Cosmetic, medical and surgical dermatologists all play a role in the treatment and management of wounds, according to an editorial in the October issue of Archives of Dermatology, a theme issue on wound healing.
“Medical conditions as diverse as pemphigus vulgaris, primary syphilis, lupus erythematosus and sarcoidosis all either have or can have wounds as part of their initial presentation,” writes editorialist Robert S. Kirsner, M.D., Ph.D., of the University of Miami. “Dermatologists create more wounds through surgical procedures and biopsies than any other specialty. Often, wounds are treated with surgical procedures such as debridement or grafting. Finally, with regard to cosmetic dermatology, its goals and the goals of wound healing are often the same: to fill a defect or contour, to provide dermal support and to normalize epithelialization [regrowth of tissue].”
The issue contains articles about a wide variety of wounds and aspects of their healing, including a laser system to assess wounds, aspects of leg ulcers that prevent them from healing and techniques that can make skin biopsies less prone to infection. “This issue allows the Archives to celebrate dermatology's role in advancing the science of wound care,” Dr. Kirsner writes. Because wounds are common and expensive to the American health care system, these advances will have wide benefits.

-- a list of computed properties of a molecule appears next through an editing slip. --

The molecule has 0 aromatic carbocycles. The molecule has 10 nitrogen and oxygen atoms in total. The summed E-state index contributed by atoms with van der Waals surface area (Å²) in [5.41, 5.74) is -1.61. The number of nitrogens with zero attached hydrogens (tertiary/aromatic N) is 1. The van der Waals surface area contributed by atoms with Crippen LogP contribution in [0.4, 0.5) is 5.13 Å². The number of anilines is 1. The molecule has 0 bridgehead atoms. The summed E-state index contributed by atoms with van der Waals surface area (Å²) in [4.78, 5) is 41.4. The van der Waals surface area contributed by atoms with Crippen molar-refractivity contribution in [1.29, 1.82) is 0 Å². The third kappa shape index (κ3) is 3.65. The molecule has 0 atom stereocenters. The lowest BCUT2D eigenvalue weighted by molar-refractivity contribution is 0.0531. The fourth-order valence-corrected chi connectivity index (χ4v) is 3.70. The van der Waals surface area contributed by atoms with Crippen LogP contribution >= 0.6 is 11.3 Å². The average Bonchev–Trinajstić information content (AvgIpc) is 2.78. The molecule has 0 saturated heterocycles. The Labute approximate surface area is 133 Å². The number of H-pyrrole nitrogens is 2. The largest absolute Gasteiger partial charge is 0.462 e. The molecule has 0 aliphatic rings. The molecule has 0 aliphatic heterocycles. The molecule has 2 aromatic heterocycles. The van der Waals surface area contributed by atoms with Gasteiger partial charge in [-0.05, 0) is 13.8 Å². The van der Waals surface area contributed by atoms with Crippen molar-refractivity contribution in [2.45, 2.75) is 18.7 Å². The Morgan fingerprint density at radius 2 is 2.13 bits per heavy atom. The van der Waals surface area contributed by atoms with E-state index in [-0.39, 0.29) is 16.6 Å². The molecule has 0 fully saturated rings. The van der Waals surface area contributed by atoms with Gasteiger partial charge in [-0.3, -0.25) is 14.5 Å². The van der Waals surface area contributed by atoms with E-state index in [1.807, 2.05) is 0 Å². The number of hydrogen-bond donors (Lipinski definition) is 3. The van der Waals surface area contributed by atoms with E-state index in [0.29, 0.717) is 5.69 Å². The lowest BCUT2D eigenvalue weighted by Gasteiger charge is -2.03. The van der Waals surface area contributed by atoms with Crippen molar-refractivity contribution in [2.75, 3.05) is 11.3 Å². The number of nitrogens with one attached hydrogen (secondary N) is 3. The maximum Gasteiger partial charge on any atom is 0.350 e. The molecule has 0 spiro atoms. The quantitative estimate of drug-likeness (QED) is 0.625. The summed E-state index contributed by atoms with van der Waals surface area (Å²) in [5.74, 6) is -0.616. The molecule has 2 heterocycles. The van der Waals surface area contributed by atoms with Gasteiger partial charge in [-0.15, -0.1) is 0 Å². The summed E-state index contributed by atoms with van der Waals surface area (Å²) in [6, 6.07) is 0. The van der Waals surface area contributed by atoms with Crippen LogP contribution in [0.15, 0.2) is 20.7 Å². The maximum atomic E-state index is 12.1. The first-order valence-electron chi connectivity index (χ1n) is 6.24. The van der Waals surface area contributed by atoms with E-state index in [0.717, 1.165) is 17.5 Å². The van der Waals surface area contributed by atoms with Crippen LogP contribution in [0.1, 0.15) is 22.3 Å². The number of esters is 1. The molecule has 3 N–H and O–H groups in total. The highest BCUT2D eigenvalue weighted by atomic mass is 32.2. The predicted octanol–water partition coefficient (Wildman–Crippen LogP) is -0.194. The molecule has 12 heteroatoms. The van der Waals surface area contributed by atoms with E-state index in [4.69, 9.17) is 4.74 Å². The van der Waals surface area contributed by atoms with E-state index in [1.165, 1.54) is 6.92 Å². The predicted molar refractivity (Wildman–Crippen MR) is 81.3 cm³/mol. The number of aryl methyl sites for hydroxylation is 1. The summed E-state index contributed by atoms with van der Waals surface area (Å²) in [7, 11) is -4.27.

(Arch Dermatol. 2007;143(10):1318-1319.)
Patients With Leg Ulcers Have Low Levels of Exercise and Compression Therapy
Many patients with venous leg ulcers—wounds in the lower legs caused by increased blood pressure in the veins—do not exercise or use compression therapy, two vital factors that can speed healing and prevent recurrence. Maud M. Heinen, Ph.D., R.N., of Radboud University Nijmegen Medical Centre, Nijmegen, the Netherlands, and colleagues interviewed 150 patients with venous leg ulcers about their exercise habits and their use of compression therapy, usually provided through elastic stockings or bandages. Participants also wore a physical activity monitor for a week before their interview. About 40 percent regularly used compression therapy. A total of 56 percent of the patients performed less than 2.5 hours of physical activity per week and 35 percent did not walk for 10 minutes at least once during the week. Also, only 35 percent performed the recommended leg exercises. “Patients should be educated and encouraged to (1) enhance physical activity through walking and leg exercises and (2) increase adherence to compression therapy,” the authors conclude.
(Arch Dermatol. 2007; 143(10):1283-1288.)